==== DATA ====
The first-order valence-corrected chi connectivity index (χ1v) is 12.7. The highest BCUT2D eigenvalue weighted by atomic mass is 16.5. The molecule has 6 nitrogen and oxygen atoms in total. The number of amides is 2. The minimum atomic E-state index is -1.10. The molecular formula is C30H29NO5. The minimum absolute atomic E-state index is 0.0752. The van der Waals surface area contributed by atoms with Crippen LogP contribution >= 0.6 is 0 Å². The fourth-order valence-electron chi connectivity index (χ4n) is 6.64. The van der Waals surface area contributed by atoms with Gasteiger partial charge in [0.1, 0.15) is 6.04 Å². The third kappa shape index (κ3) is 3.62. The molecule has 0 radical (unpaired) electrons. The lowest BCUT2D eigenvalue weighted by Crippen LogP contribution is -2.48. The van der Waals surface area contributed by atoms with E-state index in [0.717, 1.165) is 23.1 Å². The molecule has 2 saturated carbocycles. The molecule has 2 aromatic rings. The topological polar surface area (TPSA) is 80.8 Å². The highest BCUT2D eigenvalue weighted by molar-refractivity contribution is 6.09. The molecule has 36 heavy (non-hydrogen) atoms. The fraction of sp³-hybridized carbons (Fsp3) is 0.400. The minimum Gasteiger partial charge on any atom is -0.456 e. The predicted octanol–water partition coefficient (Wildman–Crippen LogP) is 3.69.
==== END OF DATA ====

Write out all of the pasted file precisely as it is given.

The first-order valence-corrected chi connectivity index (χ1v) is 12.7. The highest BCUT2D eigenvalue weighted by atomic mass is 16.5. The molecule has 6 nitrogen and oxygen atoms in total. The number of amides is 2. The minimum atomic E-state index is -1.10. The molecular formula is C30H29NO5. The minimum absolute atomic E-state index is 0.0752. The van der Waals surface area contributed by atoms with Crippen LogP contribution >= 0.6 is 0 Å². The fourth-order valence-electron chi connectivity index (χ4n) is 6.64. The van der Waals surface area contributed by atoms with Gasteiger partial charge in [0.1, 0.15) is 6.04 Å². The third kappa shape index (κ3) is 3.62. The molecule has 0 radical (unpaired) electrons. The lowest BCUT2D eigenvalue weighted by Crippen LogP contribution is -2.48. The van der Waals surface area contributed by atoms with E-state index in [0.717, 1.165) is 23.1 Å². The molecule has 2 saturated carbocycles. The molecule has 2 aromatic rings. The topological polar surface area (TPSA) is 80.8 Å². The highest BCUT2D eigenvalue weighted by molar-refractivity contribution is 6.09. The molecule has 36 heavy (non-hydrogen) atoms. The fraction of sp³-hybridized carbons (Fsp3) is 0.400. The minimum Gasteiger partial charge on any atom is -0.456 e. The predicted octanol–water partition coefficient (Wildman–Crippen LogP) is 3.69.